The Paycheck Protection Program (PPP) was established toward the beginning of the pandemic in 2020 as part of the CARES Act. Since it was started, changes have come through that may impact our drivers, so let’s dive into an announcement by the U.S. Department of the Treasury and assess what it means.
Here’s what you need to know:
- The Small Business Administration (SBA) is now accepting and processing updated PPP applications from sole proprietors – that means drivers and couriers!
- Sign up with our recommended PPP partner here!
- Loans are now based on gross earnings vs net – a big benefit to gig workers!
- The deadline for the program overall is May 31 – it was recently extended by Congress
What is the PPP Announcement and What Does it Mean for Drivers?
The announcement refers to revisions to the loan amount calculation and eligibility. According to the announcement:
“On December 27, 2020, the Economic Aid to Hard-Hit Small Businesses, Nonprofits, and Venues Act (Economic Aid Act) was enacted, extending the authority to make PPP loans through March 31, 2021, revising certain PPP requirements, and permitting second draw PPP loans.”
The long and the short of it is that this removes some restrictions that were in place. Namely, it will no longer restrict these funds from business owners who have non-financial fraud felony convictions. It also alleviates the restrictions originally put in place to prevent business owners who are delinquent or in default on their federal student loans from being eligible.
Note: The deadline to apply for PPP loans is now May 31, thanks to an extension from the government.
Some who have already received a PPP loan may be eligible for what they call a “Second Draw PPP Loan” with the same terms as the first.
Both First Draw and Second Draw PPP Loans are eligible for forgiveness if the borrowers use the funds as directed during the 8- to 24-week covered period following the disbursement of funds:
“Employee and compensation levels are maintained in the same manner as required for the First Draw PPP loan; the loan proceeds are spent on payroll costs and other eligible expenses; and at least 60 percent of the proceeds are spent on payroll costs.”
Rideshare drivers are able to apply for and obtain these loans, as well as be eligible for full forgiveness instead of having to pay them back. Bear in mind, however, if drivers do not use the funds as directed, they may be subject to repayment.
How Much Can Drivers Apply for?
Drivers who file using Schedule C for their taxes are eligible to apply for the PPP loan program. The amount you can apply for will vary from person to person.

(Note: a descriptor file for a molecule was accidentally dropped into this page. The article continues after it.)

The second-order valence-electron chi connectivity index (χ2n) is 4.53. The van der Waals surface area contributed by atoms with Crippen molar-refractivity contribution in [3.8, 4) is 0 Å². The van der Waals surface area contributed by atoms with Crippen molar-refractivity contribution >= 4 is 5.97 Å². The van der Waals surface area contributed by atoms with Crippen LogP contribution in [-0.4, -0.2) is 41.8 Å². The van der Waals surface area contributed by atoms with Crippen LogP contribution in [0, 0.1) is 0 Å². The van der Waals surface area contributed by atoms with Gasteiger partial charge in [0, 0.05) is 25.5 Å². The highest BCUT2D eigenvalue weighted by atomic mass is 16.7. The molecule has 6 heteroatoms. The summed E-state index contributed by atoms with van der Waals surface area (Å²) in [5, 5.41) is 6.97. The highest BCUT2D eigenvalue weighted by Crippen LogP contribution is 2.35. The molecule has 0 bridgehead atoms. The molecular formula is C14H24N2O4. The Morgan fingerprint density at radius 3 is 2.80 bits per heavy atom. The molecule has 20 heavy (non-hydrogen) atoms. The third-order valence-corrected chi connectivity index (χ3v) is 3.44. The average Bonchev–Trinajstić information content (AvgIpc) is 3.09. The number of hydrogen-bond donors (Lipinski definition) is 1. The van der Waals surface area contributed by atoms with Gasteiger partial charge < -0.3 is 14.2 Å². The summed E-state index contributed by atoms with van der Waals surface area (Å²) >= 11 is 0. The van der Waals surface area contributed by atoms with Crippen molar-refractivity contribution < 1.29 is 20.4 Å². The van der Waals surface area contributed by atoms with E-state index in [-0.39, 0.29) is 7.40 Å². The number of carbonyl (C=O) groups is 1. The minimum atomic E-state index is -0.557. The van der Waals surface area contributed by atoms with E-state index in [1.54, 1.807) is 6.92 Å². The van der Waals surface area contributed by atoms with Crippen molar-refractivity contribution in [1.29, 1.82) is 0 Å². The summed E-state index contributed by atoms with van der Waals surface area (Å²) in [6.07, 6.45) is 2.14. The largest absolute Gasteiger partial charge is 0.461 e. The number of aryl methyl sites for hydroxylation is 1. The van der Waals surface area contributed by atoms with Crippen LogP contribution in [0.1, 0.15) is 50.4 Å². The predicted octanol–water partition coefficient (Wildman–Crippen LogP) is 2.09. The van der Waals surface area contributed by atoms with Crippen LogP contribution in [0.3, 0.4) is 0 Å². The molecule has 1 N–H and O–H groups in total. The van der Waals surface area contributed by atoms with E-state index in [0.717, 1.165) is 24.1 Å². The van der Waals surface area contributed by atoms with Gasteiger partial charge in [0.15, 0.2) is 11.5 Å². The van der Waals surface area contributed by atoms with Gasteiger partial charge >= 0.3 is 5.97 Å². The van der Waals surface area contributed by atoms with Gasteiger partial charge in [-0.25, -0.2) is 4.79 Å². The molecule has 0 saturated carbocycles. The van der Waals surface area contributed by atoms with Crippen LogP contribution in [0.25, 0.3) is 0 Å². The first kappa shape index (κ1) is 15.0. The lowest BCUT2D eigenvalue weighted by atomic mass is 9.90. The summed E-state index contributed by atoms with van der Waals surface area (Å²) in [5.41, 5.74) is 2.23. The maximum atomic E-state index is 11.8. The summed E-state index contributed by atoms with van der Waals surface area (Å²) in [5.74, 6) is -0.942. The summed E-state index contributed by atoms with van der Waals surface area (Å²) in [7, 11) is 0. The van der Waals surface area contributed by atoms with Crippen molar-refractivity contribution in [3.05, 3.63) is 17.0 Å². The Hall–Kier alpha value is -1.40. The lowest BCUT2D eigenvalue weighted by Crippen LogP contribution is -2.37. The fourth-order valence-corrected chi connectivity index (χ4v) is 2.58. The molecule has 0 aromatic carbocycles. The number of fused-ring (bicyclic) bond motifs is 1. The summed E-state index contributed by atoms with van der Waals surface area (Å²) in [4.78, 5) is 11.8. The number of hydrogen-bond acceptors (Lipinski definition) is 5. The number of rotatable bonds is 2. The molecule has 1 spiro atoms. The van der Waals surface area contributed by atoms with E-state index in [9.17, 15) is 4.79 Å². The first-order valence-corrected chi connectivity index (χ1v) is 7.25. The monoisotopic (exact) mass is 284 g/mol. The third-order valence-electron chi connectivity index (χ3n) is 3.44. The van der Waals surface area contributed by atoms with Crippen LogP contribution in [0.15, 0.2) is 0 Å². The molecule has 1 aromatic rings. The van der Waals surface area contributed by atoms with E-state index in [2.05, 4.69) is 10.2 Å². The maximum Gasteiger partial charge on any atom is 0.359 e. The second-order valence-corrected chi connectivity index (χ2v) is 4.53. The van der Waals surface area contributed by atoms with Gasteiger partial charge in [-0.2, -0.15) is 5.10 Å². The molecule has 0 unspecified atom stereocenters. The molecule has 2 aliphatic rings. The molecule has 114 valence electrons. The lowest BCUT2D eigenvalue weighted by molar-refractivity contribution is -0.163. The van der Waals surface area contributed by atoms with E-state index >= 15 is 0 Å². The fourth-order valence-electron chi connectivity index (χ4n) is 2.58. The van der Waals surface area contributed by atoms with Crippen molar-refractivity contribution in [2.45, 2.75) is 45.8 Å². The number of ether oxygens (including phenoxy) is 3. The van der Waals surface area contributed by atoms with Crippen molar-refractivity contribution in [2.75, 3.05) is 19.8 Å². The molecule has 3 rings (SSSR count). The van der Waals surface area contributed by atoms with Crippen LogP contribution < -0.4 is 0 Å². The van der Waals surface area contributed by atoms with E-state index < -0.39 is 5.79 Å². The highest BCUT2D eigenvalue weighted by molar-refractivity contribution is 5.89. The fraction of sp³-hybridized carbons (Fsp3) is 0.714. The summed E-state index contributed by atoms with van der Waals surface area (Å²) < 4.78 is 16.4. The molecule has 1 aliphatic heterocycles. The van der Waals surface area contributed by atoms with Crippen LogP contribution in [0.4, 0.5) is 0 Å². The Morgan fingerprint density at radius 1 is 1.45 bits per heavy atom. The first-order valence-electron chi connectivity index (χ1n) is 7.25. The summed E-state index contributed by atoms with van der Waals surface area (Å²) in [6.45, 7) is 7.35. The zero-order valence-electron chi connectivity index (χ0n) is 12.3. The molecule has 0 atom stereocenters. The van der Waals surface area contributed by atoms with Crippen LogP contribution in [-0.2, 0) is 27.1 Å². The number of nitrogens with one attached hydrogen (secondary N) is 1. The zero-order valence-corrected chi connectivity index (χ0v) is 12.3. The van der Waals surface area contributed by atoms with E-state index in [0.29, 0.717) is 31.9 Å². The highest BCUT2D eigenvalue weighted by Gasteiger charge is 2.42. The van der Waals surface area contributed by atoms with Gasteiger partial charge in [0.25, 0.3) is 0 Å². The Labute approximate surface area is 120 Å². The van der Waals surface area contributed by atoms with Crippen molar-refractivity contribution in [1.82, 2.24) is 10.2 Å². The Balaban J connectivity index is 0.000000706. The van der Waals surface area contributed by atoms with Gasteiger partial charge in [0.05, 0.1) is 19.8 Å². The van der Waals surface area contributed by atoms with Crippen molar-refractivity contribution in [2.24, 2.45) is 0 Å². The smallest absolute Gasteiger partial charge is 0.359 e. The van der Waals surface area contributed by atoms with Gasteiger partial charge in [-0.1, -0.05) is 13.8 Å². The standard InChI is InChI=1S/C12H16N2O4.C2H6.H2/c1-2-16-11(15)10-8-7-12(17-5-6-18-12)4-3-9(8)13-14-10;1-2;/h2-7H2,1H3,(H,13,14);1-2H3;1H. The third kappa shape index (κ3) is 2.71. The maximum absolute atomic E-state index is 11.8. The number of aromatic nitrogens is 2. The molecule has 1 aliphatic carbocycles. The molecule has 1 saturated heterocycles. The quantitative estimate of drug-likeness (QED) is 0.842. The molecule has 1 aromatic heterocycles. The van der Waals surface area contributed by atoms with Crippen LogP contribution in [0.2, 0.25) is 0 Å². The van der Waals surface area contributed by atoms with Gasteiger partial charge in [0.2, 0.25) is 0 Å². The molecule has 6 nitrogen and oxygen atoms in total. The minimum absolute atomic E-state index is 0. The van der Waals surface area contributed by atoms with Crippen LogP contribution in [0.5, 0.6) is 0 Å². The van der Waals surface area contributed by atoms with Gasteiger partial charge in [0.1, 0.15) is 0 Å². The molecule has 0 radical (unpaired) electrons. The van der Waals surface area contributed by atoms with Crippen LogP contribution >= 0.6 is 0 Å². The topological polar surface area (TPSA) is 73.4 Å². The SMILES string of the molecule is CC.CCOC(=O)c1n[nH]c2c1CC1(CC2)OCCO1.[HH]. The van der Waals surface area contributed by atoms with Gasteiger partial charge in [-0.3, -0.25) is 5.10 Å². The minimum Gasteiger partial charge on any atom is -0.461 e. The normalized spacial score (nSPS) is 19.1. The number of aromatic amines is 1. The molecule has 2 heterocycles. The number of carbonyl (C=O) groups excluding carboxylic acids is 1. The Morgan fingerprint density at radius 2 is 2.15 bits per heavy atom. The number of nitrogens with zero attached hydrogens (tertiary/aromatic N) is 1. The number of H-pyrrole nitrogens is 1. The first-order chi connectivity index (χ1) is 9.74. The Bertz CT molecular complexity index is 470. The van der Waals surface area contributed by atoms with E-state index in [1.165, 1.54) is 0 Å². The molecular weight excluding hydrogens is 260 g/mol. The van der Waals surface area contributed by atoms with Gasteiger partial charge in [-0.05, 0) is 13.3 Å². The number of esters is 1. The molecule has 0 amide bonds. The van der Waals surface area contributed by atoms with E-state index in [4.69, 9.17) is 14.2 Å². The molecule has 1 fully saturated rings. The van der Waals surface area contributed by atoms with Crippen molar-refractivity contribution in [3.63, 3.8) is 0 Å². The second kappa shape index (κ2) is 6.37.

Wondering how much you qualify for? Check out this PPP calculator from Home Unemployed here.
There is a general calculation you can use to estimate what you might qualify for. That calculation is 2.5x average monthly payroll, capped at $100,000 in annual earnings.
If you are a Schedule C business owner, you’ll take your earnings from your Schedule C.
Originally, when PPP was first developed, you’d take your earnings from line 31 on your Schedule C form for taxes. You’d take that number, divide by 12 (to get monthly earnings) and multiply by 2.5 to reach the 2.5x average monthly earnings.
With this new guidance, you’d be able to use your gross receipts (line 7) instead of your net income. This is big for gig workers! Gross receipts are usually higher than net income, making this PPP round even better for gig workers.
The wording in the updated announcement states:
“…If a Schedule C filer elects to use gross income to calculate its loan amount on a First Draw PPP Loan and the borrower reported more than $150,000 in gross income on the Schedule C that was used to calculate the borrower’s loan amount, the borrower will not automatically be deemed to have made the statutorily required certification concerning the necessity of the loan request in good faith, and the borrower may be subject to a review by SBA of its certification.”
Until we hear official wording and get better guidance on the changes, it’s impossible to say if these rules will apply retroactively to those who already applied for and received PPP loans using their net income instead of their gross receipts as the loan program originally intended. Also bear in mind, if your Line 7 is over $150k, it is probably best to continue to use Net Profit, especially if it is a First Draw loan because it is at a higher risk of being audited.
What Can Drivers/Couriers Spend the Money On?
The name of the program is the Paycheck Protection Program, so the obvious answer is paying yourself for lost wages. Generally speaking, the easiest thing for drivers and couriers to spend the money on is to simply pay themselves.
It’s possible you could put some of it toward operating expenses. In the case of drivers and couriers, that could mean obtaining PPE, car maintenance and upkeep, car washes, and the like. The official guidance on what you can spend it on is still up for debate at this moment.